Liquid assets are normally used only when needed to supplement income in the cash flow

Using Liquid Assets to Supplement Income in the Cash Flow

Voyant will work out most of the future cash flow for you, if you let it. If annual income doesn’t fully meet planned expenses, the software will automatically top-up income from liquid assets in order to prevent potential shortfalls in the cash flow, provided you place no withdrawal limits on these accounts.

Liquid assets include:

- Cash accounts (savings and current accounts),

- Cash and Stock Market ISAs,

- Unwrapped investments,

- Offshore taxable accounts,

- Onshore and Offshore Life Funds.

 

Even tangible assets (entered on the Property/Assets screen) could be set to be liquidated automatically if needed to prevent future shortfalls, provided that the property is not one’s primary residence. We don;t generally recommend doing this as selling a property would usually need to be an informed decision requiring actual planning, but to make a property/asset available for ad hoc liquidation, you must set its Advanced Settings > Liquidation setting to “When Needed”.

Ad hoc withdrawals can also be made from child trusts in order to fulfil expenses, provided that the child is the owner or a co-owner of the expense and is at least 18 or older when the expense is incurred.

Other types of accounts have special rules or tax treatments are therefore never subject to ad hoc withdrawals.

 

Ad hoc withdrawals are never taken from:

- Drawdown Pensions (except for when drawdown income is set to be taken “as needed”),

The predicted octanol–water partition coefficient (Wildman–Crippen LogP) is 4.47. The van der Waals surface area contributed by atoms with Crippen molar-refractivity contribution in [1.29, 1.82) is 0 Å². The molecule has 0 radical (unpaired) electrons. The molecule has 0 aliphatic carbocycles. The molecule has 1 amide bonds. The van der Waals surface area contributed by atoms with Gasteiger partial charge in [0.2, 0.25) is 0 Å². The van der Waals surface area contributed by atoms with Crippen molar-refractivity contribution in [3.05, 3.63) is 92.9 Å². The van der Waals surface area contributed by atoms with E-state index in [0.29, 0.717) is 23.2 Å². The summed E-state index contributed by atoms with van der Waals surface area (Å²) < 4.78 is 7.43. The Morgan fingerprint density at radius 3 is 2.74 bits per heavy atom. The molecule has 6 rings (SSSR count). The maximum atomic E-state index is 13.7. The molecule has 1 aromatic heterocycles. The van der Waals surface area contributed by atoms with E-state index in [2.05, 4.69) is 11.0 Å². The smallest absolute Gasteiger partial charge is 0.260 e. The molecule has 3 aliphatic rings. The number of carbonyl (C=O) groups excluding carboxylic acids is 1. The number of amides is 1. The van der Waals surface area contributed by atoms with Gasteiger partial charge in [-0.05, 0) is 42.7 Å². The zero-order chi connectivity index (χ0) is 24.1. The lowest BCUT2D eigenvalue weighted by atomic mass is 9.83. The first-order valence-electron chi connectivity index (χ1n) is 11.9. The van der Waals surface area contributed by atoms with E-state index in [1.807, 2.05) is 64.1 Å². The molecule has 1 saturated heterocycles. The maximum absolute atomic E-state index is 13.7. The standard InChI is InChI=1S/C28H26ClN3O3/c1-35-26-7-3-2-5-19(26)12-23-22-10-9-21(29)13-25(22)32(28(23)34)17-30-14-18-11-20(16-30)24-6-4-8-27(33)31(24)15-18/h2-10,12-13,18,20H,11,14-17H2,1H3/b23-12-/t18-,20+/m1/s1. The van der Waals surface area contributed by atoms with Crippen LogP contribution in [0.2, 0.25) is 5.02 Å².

- Trusts (other than Child Trusts and only in certain circumstances, see above),

-  Enterprise Investment Schemes (EISs),

-  Venture Capital Trusts (VCTs),

-  Discounted Gift Trusts (DGTs).

 

To draw funds from these accounts, you must set a planned withdrawal, which in the software we call a draw down strategy

 

How to Distinguish Ad Hoc from Planned Withdrawals in the Cash Flow Chart

As you examine the Cash Flow chart in its detailed view (by selecting Details top right of the chart), ad hoc withdrawals can be easily distinguished from scheduled withdrawals by their colour coding. Planned withdrawals are shown in a different colour from any ad hoc withdrawals taken by the software to help fulfil expenses.

 

Tip: In many client cases you may notice that in the later years of the cash flow, after retirement, as your client becomes more reliant on assets rather than income to meet expenses, withdrawals from savings and investments conveniently meet the top of the black need line. The need line represents your client’s total annual taxes, expenditure, and any planned savings and investments are being met successfully in that year of the plan. These inflows are ad hoc withdrawals taken from liquid assets as the software automatically tops up income to work out the annual cash flow.

 

Further details about withdrawals can be viewed by double clicking any bar/year of the chart or selecting Year View (top right of the chart). The chart details will display. Withdrawals and any withdrawal limits placed on accounts can be seen on the Investments and Pensions tabs, in the Withdrawals column. Click on the name of the account to see more information.